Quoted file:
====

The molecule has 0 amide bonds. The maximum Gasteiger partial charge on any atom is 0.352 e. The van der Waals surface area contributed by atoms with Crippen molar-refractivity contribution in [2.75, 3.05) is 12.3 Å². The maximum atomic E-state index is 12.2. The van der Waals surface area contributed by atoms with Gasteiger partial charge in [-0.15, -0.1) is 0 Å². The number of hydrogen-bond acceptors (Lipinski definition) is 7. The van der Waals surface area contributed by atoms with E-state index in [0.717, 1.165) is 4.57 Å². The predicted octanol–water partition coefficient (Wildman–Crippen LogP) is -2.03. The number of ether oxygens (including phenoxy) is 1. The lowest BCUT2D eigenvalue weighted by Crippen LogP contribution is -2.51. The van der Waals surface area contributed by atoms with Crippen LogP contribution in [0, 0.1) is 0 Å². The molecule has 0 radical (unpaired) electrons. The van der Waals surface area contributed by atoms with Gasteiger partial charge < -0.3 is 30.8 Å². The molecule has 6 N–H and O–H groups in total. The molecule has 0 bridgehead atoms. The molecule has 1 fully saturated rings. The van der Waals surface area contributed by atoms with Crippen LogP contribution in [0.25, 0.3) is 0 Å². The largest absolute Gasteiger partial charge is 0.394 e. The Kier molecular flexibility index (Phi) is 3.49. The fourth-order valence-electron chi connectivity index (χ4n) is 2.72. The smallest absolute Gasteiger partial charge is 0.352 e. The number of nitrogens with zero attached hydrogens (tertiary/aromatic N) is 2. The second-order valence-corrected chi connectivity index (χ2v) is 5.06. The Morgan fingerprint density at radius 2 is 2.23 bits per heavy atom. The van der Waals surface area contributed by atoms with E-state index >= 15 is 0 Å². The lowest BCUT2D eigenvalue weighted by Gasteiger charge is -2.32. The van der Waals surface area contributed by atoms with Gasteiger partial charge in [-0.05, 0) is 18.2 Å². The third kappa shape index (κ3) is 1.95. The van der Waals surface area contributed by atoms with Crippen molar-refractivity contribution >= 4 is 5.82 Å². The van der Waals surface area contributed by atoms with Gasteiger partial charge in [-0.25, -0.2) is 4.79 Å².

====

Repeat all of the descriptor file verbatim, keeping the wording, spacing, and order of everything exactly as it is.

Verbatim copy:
The molecule has 0 amide bonds. The maximum Gasteiger partial charge on any atom is 0.352 e. The van der Waals surface area contributed by atoms with Crippen molar-refractivity contribution in [2.75, 3.05) is 12.3 Å². The maximum atomic E-state index is 12.2. The van der Waals surface area contributed by atoms with Gasteiger partial charge in [-0.15, -0.1) is 0 Å². The number of hydrogen-bond acceptors (Lipinski definition) is 7. The van der Waals surface area contributed by atoms with E-state index in [0.717, 1.165) is 4.57 Å². The predicted octanol–water partition coefficient (Wildman–Crippen LogP) is -2.03. The number of ether oxygens (including phenoxy) is 1. The lowest BCUT2D eigenvalue weighted by Crippen LogP contribution is -2.51. The van der Waals surface area contributed by atoms with Crippen LogP contribution in [0, 0.1) is 0 Å². The molecule has 0 radical (unpaired) electrons. The van der Waals surface area contributed by atoms with Gasteiger partial charge < -0.3 is 30.8 Å². The molecule has 6 N–H and O–H groups in total. The molecule has 0 bridgehead atoms. The molecule has 1 fully saturated rings. The van der Waals surface area contributed by atoms with Crippen LogP contribution in [0.25, 0.3) is 0 Å². The largest absolute Gasteiger partial charge is 0.394 e. The Kier molecular flexibility index (Phi) is 3.49. The fourth-order valence-electron chi connectivity index (χ4n) is 2.72. The smallest absolute Gasteiger partial charge is 0.352 e. The number of nitrogens with zero attached hydrogens (tertiary/aromatic N) is 2. The second-order valence-corrected chi connectivity index (χ2v) is 5.06. The Morgan fingerprint density at radius 2 is 2.23 bits per heavy atom. The van der Waals surface area contributed by atoms with E-state index >= 15 is 0 Å². The lowest BCUT2D eigenvalue weighted by Gasteiger charge is -2.32. The van der Waals surface area contributed by atoms with Gasteiger partial charge in [-0.05, 0) is 18.2 Å². The third kappa shape index (κ3) is 1.95. The van der Waals surface area contributed by atoms with Crippen molar-refractivity contribution >= 4 is 5.82 Å². The van der Waals surface area contributed by atoms with Gasteiger partial charge in [-0.25, -0.2) is 4.79 Å².